The safety and success of the children in the City of Lincoln community is instrumental to the community’s success.
|Joint Public Agency||Interlocal Cooperative Agreement||Memorandum of Understanding|
|Authorized by statute §§13-2501 to 13-2550 known as the Joint Public Agency Act||Authorized by statute §§13-801 to 13-827 known as the Interlocal Cooperation Act||Contract only (no statutory authority)|
|Participants must be public agencies (i.e. government)||Participants must be public agencies (i.e. government)||May involve non-governmental organizations (i.e. private parties)|
|Formed by (i) need resolution, (ii) written agreement and statement filed with SOS||Formed by (i) written agreement, (ii) statement filed with State Auditor of Public Accounts||Participants sign written agreement|
|JPA must have a governing board and is a separate public agency (political subdivision)||May or may not have a governing board or program administrators, may or may not create separate (new) public agency||No public agency created|
|Participants may transfer taxing authority to the JPA, allowing the JPA to levy its own tax||No transfer of taxing authority allowed through Interlocals, funding through contracted revenue of participants||No taxing authority, contracted funding of participants|
|JPA has powers authorized by at least one of the Participants||If new public agency, has powers authorized by at least one Participant||No new powers|
|Distribution of funds? Separate funding stream, allocated to both LPS and City activities||Distribution of funds? A contracted funding stream for activities between LPS and City||Distribution of funds? Terms defined and payments made between parties|
Six School Resource Officers (SROs), one police officer to assist with threat assessment, Community Learning Center (CLC) activities currently offered by the City’s Parks and Recreation department, staff, programming and scholarship to support all CLCs, a social worker and funding for mental health services for students.
|SROs and Threat Assessment Officer||JPA $445,920
|CLC Parks and Recreation||$620,733|
|CLC Staff, Program Enhancements, Scholarships||$603,000|
|Social Work and Contracted Mental Health Services||$400,000|
|Estimated Administrative Cost||$30,000|
Changes to the JPA would be advanced to both the LPS Board and the City Council for consideration and amendments would require an affirmative vote of both parties. Either party could dissolve the JPA with six months’ notice prior to the end of the fiscal year.
The JPA will be authorized to levy up to 1 cent of property taxes. Individual city elected officials and school board members have expressed an interest in making the JPA proposal levy neutral for 2018-2019 as they work through their respective budget processes.
No. Start-up expenses will be divided equally between the City and LPS and may be reimbursed by the Safe and Successful JPA in the 2018-2019 fiscal year. This should not result in money to the JPA but could result in money spent of the JPA.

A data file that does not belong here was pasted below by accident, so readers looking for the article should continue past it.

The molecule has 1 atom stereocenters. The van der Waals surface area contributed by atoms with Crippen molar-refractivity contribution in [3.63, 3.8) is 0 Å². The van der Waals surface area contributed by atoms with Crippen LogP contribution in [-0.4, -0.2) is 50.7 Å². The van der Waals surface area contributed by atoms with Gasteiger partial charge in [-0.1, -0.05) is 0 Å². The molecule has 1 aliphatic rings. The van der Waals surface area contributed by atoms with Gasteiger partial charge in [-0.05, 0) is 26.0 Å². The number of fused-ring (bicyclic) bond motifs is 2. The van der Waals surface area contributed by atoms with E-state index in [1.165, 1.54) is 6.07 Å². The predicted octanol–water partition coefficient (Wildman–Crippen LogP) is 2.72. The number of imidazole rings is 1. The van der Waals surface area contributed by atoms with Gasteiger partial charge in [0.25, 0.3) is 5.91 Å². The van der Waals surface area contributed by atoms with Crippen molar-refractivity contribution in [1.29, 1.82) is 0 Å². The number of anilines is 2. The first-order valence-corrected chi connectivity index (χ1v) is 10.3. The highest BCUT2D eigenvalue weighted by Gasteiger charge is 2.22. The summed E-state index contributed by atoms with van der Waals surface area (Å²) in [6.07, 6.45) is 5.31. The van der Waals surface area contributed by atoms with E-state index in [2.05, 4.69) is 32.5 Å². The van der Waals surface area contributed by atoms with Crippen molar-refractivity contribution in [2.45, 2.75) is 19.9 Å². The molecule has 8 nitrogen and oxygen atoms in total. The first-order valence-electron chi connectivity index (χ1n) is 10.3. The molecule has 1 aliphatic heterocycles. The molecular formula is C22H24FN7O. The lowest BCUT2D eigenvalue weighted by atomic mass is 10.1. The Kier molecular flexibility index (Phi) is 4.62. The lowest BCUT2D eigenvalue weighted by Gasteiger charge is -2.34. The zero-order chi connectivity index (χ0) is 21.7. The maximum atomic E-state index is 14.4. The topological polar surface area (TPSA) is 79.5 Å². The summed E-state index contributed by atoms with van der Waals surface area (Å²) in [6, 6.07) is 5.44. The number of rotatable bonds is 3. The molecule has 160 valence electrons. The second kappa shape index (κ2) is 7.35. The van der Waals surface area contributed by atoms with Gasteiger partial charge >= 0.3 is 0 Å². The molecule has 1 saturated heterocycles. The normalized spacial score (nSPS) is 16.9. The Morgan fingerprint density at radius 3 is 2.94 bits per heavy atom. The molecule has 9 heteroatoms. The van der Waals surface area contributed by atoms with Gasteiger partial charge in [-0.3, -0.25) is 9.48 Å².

Prior to most Tuesday evening board meetings, Don Mayhew hosts our LPS Live Board Preview show on Facebook Live. Two recent broadcasts have focused on the JPA.
The goals of CLCs include sustaining existing funding, pursuing additional funding, strengthening the leadership structure, increasing quality of programming, and establishing a new evaluation system.
Students and families in 26 Title I elementary schools.
The City will provide fiscal and legal services to the JPA and LPS expenses for mental health and CLC services as defined and budgeted by the JPA.
All CLC sites are reliant on grants and other funding sources. Reliable and sustainable funding sources are essential to continuation of CLCs.
CLCs provide a safe and productive place during the peak hours of unsupervised time for children. The hours between 3 p.m. and 6 p.m. are the peak hours for juvenile crime and experimentation with high-risk behaviors. Teens who do not participate in after-school programs are nearly three times more likely to skip classes than teens who do participate. They are also three times more likely to use marijuana or other drugs, and they are more likely to drink alcohol, smoke cigarettes, and engage in sexual activity.
In 2016-2017 review of data, the percentage of CLC students meeting or exceeding academic standards was higher than the percentage of students meeting or exceeding standards in the CLC school as a whole. Data available at http://wp.lps.org/clc/.
The Social Worker will work directly with families and coordinate contracted mental health therapy services for students in CLC sites and serve on the threat assessment team.
LPS continues to incrementally increase school counselors, social workers, and school psychologists. In addition, LPS coordinates and contracts for community mental health services for students.
School mental health services are essential to creating and sustaining safe schools. Increased access to mental health services and supports in schools is vital to improving the physical and psychological safety of our students and schools, as well as academic performance and problem-solving skills.
The roles will be defined in a Memorandum of Understanding between LPS and the City of Lincoln.
The JPA references the existing interlocal agreement as the basis for the calculation. The JPA does allow the flexibility for the City and LPS to mutually agree otherwise by a separate written agreement.
Yes. LPS funds for school resource officers and the threat assessment officer will not go through the JPA, funds will go to the City.
LPS spends $3.2 million annually on secured entrance monitors, campus supervisors, high school level school resource officers, district director and coordinators, supplies, equipment and contracted services. LPS completed over $5,000,000 in security projects from the last bond issue.